Love, Mom


    1. I, agree, and I know they will get plenty of cards from me. I just worry that as we turn more and more to technology for everything, some of the qualities that make us unique will fade a little. And Dad is right–find a way to preserve your cards. I have a scrapbook and a memory box. Both are bulging at the seams right now, though!


      1. There are times when I'm preparing for a Bible study and I'm typing my notes that I stop and get lined paper and write them. It's seems more personal and hopefully God is directing my writing. My handwriting is terrible and I continue to try to improve it by holding the pen differently, a different angle, etc Sometimes the pen I use aids in my handwriting. A little melodramatic but look at the signatures on trhe Declaration of
        Indepence; typed names would not have the same impact. John Hancock's bold signature emphasixed his feeling about having freedom from England ( I would think.) In any event, i love the fact that you have such a wonderful gift and express your feelings well. I thought I would sign my name to this note but afraid i might damage my flat screen. So
        (signed) Dad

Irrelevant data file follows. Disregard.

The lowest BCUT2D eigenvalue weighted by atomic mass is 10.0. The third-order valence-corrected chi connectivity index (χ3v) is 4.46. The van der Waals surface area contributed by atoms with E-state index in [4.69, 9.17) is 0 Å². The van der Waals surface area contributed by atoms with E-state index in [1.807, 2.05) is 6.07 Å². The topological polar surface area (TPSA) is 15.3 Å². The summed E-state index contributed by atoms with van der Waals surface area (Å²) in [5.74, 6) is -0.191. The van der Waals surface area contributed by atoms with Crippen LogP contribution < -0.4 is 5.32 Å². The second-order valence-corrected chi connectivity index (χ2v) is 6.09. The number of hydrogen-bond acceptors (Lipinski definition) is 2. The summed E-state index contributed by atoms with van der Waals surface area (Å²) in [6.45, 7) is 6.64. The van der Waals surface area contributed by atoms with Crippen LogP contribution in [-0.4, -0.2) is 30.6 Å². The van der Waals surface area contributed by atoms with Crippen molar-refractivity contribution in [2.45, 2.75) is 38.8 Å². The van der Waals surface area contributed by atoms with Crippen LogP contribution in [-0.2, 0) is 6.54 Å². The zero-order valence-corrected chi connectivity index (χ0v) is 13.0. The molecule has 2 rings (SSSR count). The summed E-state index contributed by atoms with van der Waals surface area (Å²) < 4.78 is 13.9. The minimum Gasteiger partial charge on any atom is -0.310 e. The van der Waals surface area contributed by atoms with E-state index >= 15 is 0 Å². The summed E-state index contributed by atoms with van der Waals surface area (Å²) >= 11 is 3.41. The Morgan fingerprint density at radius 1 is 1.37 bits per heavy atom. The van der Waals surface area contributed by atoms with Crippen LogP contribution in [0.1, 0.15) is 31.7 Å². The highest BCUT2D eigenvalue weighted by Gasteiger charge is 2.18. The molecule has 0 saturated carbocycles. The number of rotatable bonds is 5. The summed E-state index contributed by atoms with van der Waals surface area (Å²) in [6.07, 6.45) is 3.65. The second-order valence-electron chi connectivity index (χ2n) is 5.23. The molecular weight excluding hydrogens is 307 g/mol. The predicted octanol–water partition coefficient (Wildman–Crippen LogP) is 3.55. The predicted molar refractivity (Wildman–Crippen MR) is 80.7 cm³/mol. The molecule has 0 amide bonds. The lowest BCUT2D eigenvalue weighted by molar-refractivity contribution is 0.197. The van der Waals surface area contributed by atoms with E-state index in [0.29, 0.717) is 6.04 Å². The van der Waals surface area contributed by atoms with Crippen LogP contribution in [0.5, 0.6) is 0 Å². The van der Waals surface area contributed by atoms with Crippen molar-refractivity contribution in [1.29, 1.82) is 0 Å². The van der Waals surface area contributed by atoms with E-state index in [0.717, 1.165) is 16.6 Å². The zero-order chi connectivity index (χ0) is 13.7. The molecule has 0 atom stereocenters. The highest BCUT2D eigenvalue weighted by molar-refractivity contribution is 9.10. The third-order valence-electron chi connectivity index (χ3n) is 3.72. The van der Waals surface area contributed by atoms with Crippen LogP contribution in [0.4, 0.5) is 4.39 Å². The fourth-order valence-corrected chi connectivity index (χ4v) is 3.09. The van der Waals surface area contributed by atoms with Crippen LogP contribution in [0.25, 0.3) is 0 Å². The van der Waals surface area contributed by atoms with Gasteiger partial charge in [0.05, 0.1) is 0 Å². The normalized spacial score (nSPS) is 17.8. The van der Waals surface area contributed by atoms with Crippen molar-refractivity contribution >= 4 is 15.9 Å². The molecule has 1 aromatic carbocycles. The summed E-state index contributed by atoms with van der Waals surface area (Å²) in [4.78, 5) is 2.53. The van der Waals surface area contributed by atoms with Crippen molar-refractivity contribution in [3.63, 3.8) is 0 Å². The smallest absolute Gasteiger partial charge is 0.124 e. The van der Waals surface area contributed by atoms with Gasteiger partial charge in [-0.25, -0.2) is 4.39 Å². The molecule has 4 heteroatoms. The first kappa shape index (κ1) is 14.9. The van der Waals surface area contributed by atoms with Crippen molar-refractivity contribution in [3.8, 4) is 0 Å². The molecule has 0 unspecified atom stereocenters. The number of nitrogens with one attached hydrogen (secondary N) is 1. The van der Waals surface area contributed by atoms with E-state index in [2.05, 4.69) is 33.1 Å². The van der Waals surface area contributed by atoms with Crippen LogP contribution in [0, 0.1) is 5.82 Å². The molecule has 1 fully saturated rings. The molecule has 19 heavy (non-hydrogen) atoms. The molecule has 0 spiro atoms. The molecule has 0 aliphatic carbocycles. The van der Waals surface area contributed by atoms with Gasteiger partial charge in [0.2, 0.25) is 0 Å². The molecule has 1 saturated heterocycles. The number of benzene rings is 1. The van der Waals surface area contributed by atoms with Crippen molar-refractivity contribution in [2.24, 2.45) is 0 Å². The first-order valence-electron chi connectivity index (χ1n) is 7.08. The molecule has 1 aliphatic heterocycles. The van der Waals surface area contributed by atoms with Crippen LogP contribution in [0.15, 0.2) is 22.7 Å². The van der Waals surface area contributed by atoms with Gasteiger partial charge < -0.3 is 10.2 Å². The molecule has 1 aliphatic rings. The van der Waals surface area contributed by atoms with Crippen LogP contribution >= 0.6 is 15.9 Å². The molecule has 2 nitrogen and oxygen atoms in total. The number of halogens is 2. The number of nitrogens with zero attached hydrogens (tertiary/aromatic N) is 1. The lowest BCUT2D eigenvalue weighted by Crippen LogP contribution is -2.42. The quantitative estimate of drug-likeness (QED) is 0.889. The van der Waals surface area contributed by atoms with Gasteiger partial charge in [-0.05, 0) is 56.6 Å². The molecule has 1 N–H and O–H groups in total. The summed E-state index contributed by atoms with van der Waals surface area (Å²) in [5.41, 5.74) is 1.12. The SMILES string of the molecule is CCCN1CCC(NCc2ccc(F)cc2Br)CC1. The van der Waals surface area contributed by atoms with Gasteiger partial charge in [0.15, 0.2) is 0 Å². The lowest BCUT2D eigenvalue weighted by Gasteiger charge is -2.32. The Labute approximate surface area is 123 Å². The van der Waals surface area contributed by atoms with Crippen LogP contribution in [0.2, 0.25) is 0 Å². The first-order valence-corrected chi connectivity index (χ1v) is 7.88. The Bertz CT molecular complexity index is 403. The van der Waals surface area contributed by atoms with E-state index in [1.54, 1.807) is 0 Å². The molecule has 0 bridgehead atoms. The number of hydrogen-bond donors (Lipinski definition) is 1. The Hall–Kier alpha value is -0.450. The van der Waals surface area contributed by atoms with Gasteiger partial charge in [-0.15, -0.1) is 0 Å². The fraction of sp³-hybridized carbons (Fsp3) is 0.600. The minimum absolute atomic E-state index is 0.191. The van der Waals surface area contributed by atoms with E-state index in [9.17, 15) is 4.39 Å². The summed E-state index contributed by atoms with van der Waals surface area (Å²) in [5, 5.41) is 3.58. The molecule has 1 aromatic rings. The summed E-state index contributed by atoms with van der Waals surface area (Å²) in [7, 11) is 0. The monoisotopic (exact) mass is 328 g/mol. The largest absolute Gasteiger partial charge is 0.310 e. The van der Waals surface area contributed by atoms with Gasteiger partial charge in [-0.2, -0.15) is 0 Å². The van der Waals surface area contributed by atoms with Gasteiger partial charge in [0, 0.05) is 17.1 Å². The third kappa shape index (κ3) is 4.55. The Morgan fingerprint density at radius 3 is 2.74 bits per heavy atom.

3. What a touching post! I can totally relate too. I recently got hand cramps from doing a minor amount of hand-writing and was appalled by my once beautiful script gone bad. I've taken up doodling and taking notes again – just to keep my own handwriting alive. And I stash old cards too. There is something so special about a note from a long gone grandparent. Glad I stopped by from UBP! Thanks for visiting my site too!


  4. Wonderful article, thanks for discussing the info. It isn’t all too often that you simply study articles where the poster knows what they are blogging about. Sentence structure as well as spelling are just right too, only trouble I appeared to possess was mentioning the site, seemed sluggish. Appears like additional visitors had exactly the same difficulty?


  5. Thank you for every other wonderful post. The place else may just anybody get that kind of info in such a perfect means of writing? I’ve a presentation next week, and I’m on the look for such information.